Second, and crucially, the concept is deployed by scholars to describe a collection of interrelated phenomena that appear to be ripe for Marxian analysis. The operation of the contemporary global capitalist system relies not only upon the exploitation of workers in general, and migrant workers in particular, but also upon a multitude of industries and professions (whether formally legal, such as the “aid industry”, or illegal, such as human trafficking) that have developed as a result of (and that also facilitate and reproduce) mass migration. It is these processes that are in “crisis” today, and it is as a result of these processes that many now find themselves “superfluous”. In addition, while scholars working on “human superfluity” have produced a large and valuable literature examining the ways in which many are rendered “superfluous” (both in the “normal” functioning of the contemporary global system and in moments of “crisis”), and while some of those scholars are to some degree influenced by Marxism, few self-identify as Marxists or offer analyses sufficiently materialist to satisfy those with a methodological, rather than simply political, commitment to Marxism.
What is missing is an account that draws together, and makes explicit, findings such as the following: “superfluity” is produced rather than natural, directed rather than spontaneous; it is produced, at least in part, through legal means (particular laws as well as legal categorisations which determine eligibility for inclusion); this has concrete distributional consequences that are in turn protected by law; the productive process operates to the advantage of some classes at the expense of others through means that are common to law in general; “superfluity” is both an outcome and a constituent part of relations of domination and resistance that are mediated through law; and it is in struggles over the meaning and materialisation of the global legal and economic order, and how that order is to be maintained, that human “superfluity” takes shape.
In conclusion, what I have (briefly) sought to argue here is that we should treat “human superfluity” as a shorthand for a collection of interrelated phenomena, the interaction and shared dynamics of which are–or should be–of interest to Marxist legal scholars. This may help to develop a richer analysis of the contemporary global order, and build that analysis into a coherent, systematic, and radical strategy of action.
 The meaning and scope of application of the term “migrant” is contested. See, e.g., Katy Long, “When Refugees Stopped Being Migrants: Movement, Labour and Humanitarian Protection”, 1 (2013) Migration Studies 4. I use the term here not only to reflect the popular and scholarly elision of categories, but also because the formal legal categorisations of refugee, migrant-worker, asylum-seeker, undocumented migrant, etc. are themselves problematic, and there is not enough space in a single post to deal with them separately.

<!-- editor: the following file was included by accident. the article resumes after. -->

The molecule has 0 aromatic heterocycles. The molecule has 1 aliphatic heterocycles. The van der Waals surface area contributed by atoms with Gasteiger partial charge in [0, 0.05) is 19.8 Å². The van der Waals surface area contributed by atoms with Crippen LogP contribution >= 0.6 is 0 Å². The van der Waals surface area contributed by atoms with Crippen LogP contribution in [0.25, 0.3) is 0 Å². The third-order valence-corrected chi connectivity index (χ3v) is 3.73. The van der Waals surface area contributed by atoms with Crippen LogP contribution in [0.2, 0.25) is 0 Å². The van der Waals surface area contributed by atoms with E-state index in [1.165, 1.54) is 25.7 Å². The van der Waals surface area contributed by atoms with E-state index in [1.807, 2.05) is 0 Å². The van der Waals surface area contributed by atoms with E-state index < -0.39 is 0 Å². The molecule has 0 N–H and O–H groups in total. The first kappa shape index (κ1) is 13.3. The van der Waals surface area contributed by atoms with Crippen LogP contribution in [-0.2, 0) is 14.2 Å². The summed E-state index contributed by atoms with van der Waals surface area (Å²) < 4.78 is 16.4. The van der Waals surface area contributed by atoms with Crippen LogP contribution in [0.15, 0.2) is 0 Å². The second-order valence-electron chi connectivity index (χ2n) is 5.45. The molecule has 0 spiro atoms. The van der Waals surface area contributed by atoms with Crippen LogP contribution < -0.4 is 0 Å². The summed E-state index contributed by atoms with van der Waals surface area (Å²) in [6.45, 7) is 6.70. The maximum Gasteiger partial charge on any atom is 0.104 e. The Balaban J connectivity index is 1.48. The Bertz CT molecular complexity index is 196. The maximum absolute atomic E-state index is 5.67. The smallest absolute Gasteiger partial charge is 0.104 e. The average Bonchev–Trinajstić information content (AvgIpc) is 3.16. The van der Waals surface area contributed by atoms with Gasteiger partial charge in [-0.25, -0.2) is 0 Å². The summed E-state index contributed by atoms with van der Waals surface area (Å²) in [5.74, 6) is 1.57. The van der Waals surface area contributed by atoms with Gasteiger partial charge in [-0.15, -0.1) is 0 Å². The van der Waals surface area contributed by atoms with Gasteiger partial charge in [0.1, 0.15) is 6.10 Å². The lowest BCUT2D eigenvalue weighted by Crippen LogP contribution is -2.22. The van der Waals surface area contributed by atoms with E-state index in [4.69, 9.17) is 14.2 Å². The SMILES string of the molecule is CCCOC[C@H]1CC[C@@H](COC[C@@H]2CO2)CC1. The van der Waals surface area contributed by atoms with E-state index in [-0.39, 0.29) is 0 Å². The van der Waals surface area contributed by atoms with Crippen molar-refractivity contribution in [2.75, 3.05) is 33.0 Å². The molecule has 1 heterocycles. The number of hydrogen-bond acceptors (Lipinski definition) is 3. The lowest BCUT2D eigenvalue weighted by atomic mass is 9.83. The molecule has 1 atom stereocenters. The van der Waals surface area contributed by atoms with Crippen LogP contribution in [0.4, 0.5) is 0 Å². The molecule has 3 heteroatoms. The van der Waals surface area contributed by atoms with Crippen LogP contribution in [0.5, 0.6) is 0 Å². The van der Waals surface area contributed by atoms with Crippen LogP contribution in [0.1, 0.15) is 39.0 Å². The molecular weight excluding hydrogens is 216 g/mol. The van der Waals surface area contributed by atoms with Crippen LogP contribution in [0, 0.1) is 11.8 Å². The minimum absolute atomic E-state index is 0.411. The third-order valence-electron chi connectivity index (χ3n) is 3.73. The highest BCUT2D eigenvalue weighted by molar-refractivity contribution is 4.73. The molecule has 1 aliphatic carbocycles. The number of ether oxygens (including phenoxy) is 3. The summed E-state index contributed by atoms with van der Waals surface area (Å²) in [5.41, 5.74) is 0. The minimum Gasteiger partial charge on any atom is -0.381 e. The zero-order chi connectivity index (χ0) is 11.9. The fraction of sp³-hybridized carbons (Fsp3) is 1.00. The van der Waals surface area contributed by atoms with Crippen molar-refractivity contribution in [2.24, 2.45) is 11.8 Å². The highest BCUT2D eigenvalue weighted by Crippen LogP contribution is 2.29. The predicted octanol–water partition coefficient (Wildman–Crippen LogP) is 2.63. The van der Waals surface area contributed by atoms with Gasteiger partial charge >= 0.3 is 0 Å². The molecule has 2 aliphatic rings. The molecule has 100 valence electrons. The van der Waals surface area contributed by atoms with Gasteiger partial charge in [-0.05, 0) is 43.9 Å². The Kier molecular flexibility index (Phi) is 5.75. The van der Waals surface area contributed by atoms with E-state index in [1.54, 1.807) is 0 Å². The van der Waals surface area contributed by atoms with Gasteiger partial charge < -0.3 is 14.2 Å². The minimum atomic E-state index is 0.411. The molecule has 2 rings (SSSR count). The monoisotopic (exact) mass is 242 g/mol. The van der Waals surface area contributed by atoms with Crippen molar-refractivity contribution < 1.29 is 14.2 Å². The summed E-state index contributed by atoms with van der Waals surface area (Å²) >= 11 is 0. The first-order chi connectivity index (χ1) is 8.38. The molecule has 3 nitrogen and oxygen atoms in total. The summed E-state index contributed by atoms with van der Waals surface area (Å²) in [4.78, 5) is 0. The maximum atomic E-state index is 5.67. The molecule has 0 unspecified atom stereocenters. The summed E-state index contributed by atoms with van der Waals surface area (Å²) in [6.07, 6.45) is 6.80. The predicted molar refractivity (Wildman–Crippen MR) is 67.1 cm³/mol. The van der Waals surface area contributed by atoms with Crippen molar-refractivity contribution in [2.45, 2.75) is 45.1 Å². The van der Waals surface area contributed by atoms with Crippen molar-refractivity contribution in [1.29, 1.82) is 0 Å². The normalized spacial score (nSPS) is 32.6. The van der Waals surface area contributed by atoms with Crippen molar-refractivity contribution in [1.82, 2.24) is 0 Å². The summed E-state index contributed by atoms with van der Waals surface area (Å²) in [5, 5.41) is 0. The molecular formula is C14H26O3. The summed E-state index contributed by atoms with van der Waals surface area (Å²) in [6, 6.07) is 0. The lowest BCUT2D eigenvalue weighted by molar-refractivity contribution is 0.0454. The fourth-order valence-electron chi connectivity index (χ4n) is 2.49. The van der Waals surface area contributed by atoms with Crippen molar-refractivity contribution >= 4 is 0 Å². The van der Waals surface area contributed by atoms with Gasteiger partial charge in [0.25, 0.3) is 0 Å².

See, e.g., Zygmunt Bauman, Wasted Lives: Modernity and Its Outcasts (Cambridge: Polity, 2004); Loïc Wacquant, Urban Outcasts: A Comparative Sociology of Advanced Marginality (Cambridge: Polity, 2008).
 See, e.g., Claudia Lenz, “The End or the Apotheosis of ‘Labor’? Hannah Arendt’s Contribution to the Question of the Good Life in Times of Global Superfluity of Human Labor Power”, 20 (2005) Hypatia 135.
 See, e.g., Ellen Chances, “The Superfluous Man in Russian Literature”, in Neil Cornwell (ed.), The Routledge Companion to Russian Literature (New York: Routledge, 2001); David Patterson, Exile: The Sense of Alienation in Modern Russian Letters (Lexington: University Press of Kentucky, 1995).
 See, e.g., Patrick Hayden, “Superfluous Humanity: An Arendtian Perspective on the Political Evil of Global Poverty”, 35 (2007) Millennium 279.
 See, e.g., Achille Mbembé, “Aesthetics of Superfluity”, 16 (2004) Public Culture 373.
 Susan Marks, “Law and the Production of Superfluity”, 2 (2011) Transnational Legal Theory 1.
 Nicholas Thoburn, “Difference in Marx: The Lumpenproletariat and the Proletarian Unnamable”, 31 (2002) Economy and Society 434, at 437–38 (citing Hal Draper, “The Concept of the ‘Lumpenproletariat’ in Marx and Engels”, 6 (1972) Economies et sociétés 2285 at 2308).
 See Isaac D. Balbus, “Commodity Form and Legal Form: An Essay on the ‘Relative Autonomy’ of the Law”, 11 (1977) Law and Society Review 575.
Christopher M.J. Boyd is a doctoral candidate in law at the University of Glasgow.